Yolo County is in northern California, inland from the ocean. The counties of Sacramento, Solano, Lake, Colusa, Napa and Sutter surround it. The city of Davis lies within this largely agricultural area. With its typically hot, dry summers and cool, foggy winters, Yolo County is home to many native plant species, some of which provide nectar for ruby-throated hummingbirds and other species.
The California fuchsia belongs to the Zauschneria genus and includes several species of small, delicate flowers that range in color from white to pink to red on plants that can reach 2 feet in height. Fuchsias are favorite nectar flowers for hummingbirds during their July through December blooming period, making them an important food source in winter when many other plants are not in bloom.
Belonging to the Aquilegia genus, the California columbines are pretty little flowers that resemble shooting stars. They come in shades of white, yellow, red and bicolor combinations. Las Pilitas Nursery reports that hummingbirds "aggressively" use the columbines and that these tiny birds are primarily responsible for pollinating them.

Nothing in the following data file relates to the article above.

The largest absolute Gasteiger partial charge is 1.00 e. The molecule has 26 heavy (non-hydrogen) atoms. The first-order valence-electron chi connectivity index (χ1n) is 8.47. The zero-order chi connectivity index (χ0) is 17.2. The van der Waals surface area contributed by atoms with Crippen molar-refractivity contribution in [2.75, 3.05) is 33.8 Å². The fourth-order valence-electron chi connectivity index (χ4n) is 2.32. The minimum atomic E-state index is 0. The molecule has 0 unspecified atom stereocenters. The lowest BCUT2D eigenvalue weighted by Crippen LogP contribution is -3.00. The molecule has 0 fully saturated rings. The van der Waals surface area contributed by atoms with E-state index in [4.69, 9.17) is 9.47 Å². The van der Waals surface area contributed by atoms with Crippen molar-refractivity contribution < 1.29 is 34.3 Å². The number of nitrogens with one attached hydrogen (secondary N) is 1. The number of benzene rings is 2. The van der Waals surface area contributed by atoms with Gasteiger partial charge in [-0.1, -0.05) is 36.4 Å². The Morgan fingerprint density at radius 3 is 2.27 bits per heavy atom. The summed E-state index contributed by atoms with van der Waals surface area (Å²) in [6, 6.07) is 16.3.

Over 40 species of this red-branched native shrub occur in the Arctostaphylos genus. Blooming from February until May or June, the flowers provide winter sustenance for hummingbirds and other birds. Some manzanitas grow as tall as 20 feet and they become covered with white to pink urn-shaped flowers, according to Las Pilitas Nursery. The manzanitas are very hardy, drought tolerant and evergreen, even in the hot, dry Yolo County summers.
The Salvia genus includes hundreds of plants, including the culinary herb called sage, or Salvia officinalis. The white sage, or Salvia apiana, which is used for smudging, is a native shrub in Yolo County and its flowers provide nectar to several hummingbird species. Flowers bloom in summer and are whitish-lavender. In addition to hummingbirds, bumblebees, wasps and hawk moths feed on white sage flowers and help to pollinate this plant.